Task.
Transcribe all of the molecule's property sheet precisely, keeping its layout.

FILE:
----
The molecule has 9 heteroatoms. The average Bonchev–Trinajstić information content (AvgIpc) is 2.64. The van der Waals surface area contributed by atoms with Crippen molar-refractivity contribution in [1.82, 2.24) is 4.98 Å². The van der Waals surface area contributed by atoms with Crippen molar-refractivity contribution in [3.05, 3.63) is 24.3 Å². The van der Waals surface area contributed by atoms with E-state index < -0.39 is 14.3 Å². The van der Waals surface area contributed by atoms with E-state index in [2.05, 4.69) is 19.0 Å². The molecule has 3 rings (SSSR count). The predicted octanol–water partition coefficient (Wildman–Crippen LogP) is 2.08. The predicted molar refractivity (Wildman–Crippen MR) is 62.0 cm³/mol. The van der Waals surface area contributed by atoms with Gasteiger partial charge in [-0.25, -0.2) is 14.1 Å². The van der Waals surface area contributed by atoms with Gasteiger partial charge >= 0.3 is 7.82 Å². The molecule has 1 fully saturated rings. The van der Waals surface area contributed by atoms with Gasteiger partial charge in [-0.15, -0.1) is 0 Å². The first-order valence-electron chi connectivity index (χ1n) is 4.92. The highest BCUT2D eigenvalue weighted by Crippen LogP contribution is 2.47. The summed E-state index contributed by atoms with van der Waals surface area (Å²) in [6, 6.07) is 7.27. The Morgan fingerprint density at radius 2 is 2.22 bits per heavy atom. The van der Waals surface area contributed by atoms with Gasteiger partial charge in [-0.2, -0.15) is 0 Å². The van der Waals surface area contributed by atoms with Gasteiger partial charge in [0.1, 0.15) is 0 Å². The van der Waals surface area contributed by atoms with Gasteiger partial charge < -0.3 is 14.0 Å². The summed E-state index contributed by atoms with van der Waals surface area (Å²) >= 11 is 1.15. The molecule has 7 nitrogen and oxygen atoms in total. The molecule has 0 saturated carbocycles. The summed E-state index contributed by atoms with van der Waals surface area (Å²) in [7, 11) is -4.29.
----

The molecule has 9 heteroatoms. The average Bonchev–Trinajstić information content (AvgIpc) is 2.64. The van der Waals surface area contributed by atoms with Crippen molar-refractivity contribution in [1.82, 2.24) is 4.98 Å². The van der Waals surface area contributed by atoms with Crippen molar-refractivity contribution in [3.05, 3.63) is 24.3 Å². The van der Waals surface area contributed by atoms with E-state index < -0.39 is 14.3 Å². The van der Waals surface area contributed by atoms with E-state index in [2.05, 4.69) is 19.0 Å². The molecule has 3 rings (SSSR count). The predicted octanol–water partition coefficient (Wildman–Crippen LogP) is 2.08. The predicted molar refractivity (Wildman–Crippen MR) is 62.0 cm³/mol. The van der Waals surface area contributed by atoms with Gasteiger partial charge in [-0.25, -0.2) is 14.1 Å². The van der Waals surface area contributed by atoms with Gasteiger partial charge >= 0.3 is 7.82 Å². The molecule has 1 fully saturated rings. The van der Waals surface area contributed by atoms with Gasteiger partial charge in [-0.15, -0.1) is 0 Å². The first-order valence-electron chi connectivity index (χ1n) is 4.92. The highest BCUT2D eigenvalue weighted by Crippen LogP contribution is 2.47. The summed E-state index contributed by atoms with van der Waals surface area (Å²) in [6, 6.07) is 7.27. The Morgan fingerprint density at radius 2 is 2.22 bits per heavy atom. The van der Waals surface area contributed by atoms with Gasteiger partial charge in [-0.2, -0.15) is 0 Å². The van der Waals surface area contributed by atoms with Gasteiger partial charge in [0.1, 0.15) is 0 Å². The van der Waals surface area contributed by atoms with Gasteiger partial charge < -0.3 is 14.0 Å². The summed E-state index contributed by atoms with van der Waals surface area (Å²) >= 11 is 1.15. The molecule has 7 nitrogen and oxygen atoms in total. The molecule has 0 saturated carbocycles. The summed E-state index contributed by atoms with van der Waals surface area (Å²) in [7, 11) is -4.29.